Officials from all over LaPorte County along with a panel of students from local schools convened early Saturday morning at the Purdue Northwest campus in Westville to discuss the future of voting in the county.
The conference, co-sponsored by the League of Women Voters of LaPorte County, the LaPorte County Better Government Study Group, the LaPorte County Chapter of the NAACP, and Leadership LaPorte, was organized as a forum to discuss ways to enhance the electoral and political process in the county.
The student panel, which represented various schools in the county, was brought together to provide insight and feedback on the impact of politics and government on the student population.
During the conference, students were given the opportunity to answer questions about how they and their peers are involved in local government issues such as voting, and their perception of how the day-to-day operations are run.
“I don’t know what our local government does,” said Drake Ott, a member of the student panel representing homeschooled students. “When I think of local government, I think of roads and ditches.”
Students on the panel described their views on local government and the voting process and most stated that the younger generation is not educated enough on local government.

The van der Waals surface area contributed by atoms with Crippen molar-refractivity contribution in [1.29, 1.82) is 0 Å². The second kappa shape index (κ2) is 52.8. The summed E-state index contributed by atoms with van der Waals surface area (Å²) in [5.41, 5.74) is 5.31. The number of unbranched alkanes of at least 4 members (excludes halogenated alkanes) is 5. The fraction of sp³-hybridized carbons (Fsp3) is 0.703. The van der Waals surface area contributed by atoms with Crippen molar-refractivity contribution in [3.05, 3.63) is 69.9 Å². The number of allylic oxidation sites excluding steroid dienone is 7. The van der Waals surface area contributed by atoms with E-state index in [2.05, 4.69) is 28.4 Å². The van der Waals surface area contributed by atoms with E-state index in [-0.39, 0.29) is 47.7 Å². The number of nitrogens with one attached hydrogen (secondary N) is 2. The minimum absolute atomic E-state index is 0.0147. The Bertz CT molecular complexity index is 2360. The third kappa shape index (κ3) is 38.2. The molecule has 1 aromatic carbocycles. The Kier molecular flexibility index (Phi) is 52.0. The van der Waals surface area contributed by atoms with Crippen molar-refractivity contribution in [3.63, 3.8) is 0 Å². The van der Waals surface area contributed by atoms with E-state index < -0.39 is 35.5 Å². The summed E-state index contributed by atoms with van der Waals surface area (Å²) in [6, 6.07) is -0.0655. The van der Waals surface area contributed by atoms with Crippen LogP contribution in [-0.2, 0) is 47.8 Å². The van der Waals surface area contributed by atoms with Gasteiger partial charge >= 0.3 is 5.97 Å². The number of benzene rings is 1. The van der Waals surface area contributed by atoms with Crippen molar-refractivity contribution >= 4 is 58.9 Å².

Westville High School student Ashley Hardesty agreed there is a lack of local government interaction with students. “In Westville, we don’t really hear about the county government. It is mostly federal or state,” she said.
“Nobody really talks about county government. We are well versed in federal and state government. ... but I feel that we should get more involved in county government because that’s what affects our communities,” said New Prairie High School student Garret Gangloff.
LaPorte City Councilman Miles Fettinger described how during his campaign he visited approximately 4,000 homes asking residents to come out and vote. Fettinger said he received 300 votes and won the election out of an approximate total of roughly 500 votes, stressing the lack of community turnout.
Indiana state Rep. Jim Pressel, R-Rolling Prairie, who attended the conference, said he had recently visited an eighth-grade class and discussed local government and was surprised at the number of questions he received from students wanting to know more about the voting and political process in their area.
“I still receive emails to this day from some of those students asking me questions,” Pressel said.
After expressing their opinions to a crowd of city and county officials, students were hopeful that a plan will soon be put into action to educate young people on the importance of local government and voting.